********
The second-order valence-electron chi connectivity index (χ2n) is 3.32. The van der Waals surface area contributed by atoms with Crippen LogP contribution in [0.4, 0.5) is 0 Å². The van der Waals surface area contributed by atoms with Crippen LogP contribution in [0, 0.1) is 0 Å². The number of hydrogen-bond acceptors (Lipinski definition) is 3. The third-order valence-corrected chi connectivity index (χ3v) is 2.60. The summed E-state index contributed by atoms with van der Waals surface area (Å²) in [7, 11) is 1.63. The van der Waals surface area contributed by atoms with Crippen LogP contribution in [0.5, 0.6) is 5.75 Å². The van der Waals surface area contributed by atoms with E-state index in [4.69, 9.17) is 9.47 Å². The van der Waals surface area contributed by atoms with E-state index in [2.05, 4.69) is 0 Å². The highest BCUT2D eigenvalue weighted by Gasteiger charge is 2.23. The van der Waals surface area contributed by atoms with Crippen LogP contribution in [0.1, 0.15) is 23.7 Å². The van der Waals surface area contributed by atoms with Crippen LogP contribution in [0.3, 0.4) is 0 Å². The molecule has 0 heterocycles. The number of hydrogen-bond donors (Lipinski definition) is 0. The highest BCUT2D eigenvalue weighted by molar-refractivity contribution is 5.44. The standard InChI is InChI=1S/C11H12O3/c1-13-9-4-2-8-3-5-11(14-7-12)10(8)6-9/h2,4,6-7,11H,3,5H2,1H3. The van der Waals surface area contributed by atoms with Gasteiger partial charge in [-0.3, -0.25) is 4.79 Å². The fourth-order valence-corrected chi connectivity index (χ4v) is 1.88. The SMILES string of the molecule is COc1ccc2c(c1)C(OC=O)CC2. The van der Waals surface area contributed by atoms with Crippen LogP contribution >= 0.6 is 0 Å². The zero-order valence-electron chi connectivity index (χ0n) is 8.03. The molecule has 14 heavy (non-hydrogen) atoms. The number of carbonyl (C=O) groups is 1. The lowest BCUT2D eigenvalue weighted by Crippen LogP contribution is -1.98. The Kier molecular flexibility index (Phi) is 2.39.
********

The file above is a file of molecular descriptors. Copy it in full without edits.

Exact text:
The second-order valence-electron chi connectivity index (χ2n) is 3.32. The van der Waals surface area contributed by atoms with Crippen LogP contribution in [0.4, 0.5) is 0 Å². The van der Waals surface area contributed by atoms with Crippen LogP contribution in [0, 0.1) is 0 Å². The number of hydrogen-bond acceptors (Lipinski definition) is 3. The third-order valence-corrected chi connectivity index (χ3v) is 2.60. The summed E-state index contributed by atoms with van der Waals surface area (Å²) in [7, 11) is 1.63. The van der Waals surface area contributed by atoms with Crippen LogP contribution in [0.5, 0.6) is 5.75 Å². The van der Waals surface area contributed by atoms with E-state index in [4.69, 9.17) is 9.47 Å². The van der Waals surface area contributed by atoms with E-state index in [2.05, 4.69) is 0 Å². The highest BCUT2D eigenvalue weighted by Gasteiger charge is 2.23. The van der Waals surface area contributed by atoms with Crippen LogP contribution in [0.1, 0.15) is 23.7 Å². The van der Waals surface area contributed by atoms with Crippen LogP contribution in [0.3, 0.4) is 0 Å². The molecule has 0 heterocycles. The number of hydrogen-bond donors (Lipinski definition) is 0. The highest BCUT2D eigenvalue weighted by molar-refractivity contribution is 5.44. The standard InChI is InChI=1S/C11H12O3/c1-13-9-4-2-8-3-5-11(14-7-12)10(8)6-9/h2,4,6-7,11H,3,5H2,1H3. The van der Waals surface area contributed by atoms with Gasteiger partial charge in [-0.3, -0.25) is 4.79 Å². The fourth-order valence-corrected chi connectivity index (χ4v) is 1.88. The SMILES string of the molecule is COc1ccc2c(c1)C(OC=O)CC2. The van der Waals surface area contributed by atoms with Crippen LogP contribution >= 0.6 is 0 Å². The zero-order valence-electron chi connectivity index (χ0n) is 8.03. The molecule has 14 heavy (non-hydrogen) atoms. The number of carbonyl (C=O) groups is 1. The lowest BCUT2D eigenvalue weighted by Crippen LogP contribution is -1.98. The Kier molecular flexibility index (Phi) is 2.39.